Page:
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Med Care. 2005 Jul;43(7):736-49.

A national catalog of preference-based scores for chronic conditions in the United States.

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  • 1University of Colorado School of Pharmacy, Pharmaceutical Outcomes Research Program, Denver, Colorado 80262, USA.



The variability in preferences used in quality-adjusted life-years estimation jeopardizes the comparability of cost-effectiveness analyses and has led the Panel on Cost-Effectiveness in Health and Medicine (the PCEHM) to call for a catalog of "off-the-shelf" preference weights associated with conditions that can be used by health researchers without the burden of collecting primary data.


The current research responds to the call by developing a nationally representative catalog of preference-based scores for chronic conditions and associated sociodemographic characteristics.


The authors report the EQ-5Dindex scores of chronic conditions and associated sociodemographic characteristics in the nationally representative Medical Expenditure Panel Survey (MEPS). Chronic conditions were coded using "quality priority conditions" (QPC) and clinical classification categories (CCC). OLS, Tobit, and censored least absolute deviations (CLAD) regression models were used to provide condition estimates adjusted for age, comorbidity, gender, race, ethnicity, income, and education.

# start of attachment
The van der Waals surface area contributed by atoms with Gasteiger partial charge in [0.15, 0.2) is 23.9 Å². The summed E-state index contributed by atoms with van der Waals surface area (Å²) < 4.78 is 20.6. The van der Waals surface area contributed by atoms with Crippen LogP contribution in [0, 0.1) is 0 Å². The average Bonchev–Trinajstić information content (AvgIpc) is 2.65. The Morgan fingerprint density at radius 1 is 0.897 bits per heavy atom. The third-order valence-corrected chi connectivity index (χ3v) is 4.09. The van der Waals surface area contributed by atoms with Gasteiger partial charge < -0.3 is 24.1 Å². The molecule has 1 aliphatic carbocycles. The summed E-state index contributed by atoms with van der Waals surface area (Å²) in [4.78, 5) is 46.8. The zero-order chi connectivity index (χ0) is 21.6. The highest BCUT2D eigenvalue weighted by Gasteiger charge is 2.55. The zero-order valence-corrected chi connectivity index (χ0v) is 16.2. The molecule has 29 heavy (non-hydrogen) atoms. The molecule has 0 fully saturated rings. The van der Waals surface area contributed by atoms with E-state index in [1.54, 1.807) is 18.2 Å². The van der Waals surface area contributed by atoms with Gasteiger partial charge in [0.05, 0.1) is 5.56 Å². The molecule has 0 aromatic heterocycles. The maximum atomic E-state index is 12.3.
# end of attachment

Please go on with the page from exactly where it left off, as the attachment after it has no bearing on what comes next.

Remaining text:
Unadjusted and adjusted EQ-5Dindex scores for each QPC and CCC code are presented. EQ-5Dindex scores for older age categories were lower than younger categories, female scores were lower than males, certain racial groups had lower scores than others, and EQ-5Dindex scores were higher for individuals with higher education and income levels.


The preference-based chronic condition scores reported in this research are nationally representative and may be useful to researchers to calculate quality-adjusted life-years for cost-effectiveness analyses and population-based burden of illness studies without the difficulty of primary data collection. Further research is necessary to validate these scores in condition-specific studies.

[PubMed - indexed for MEDLINE]
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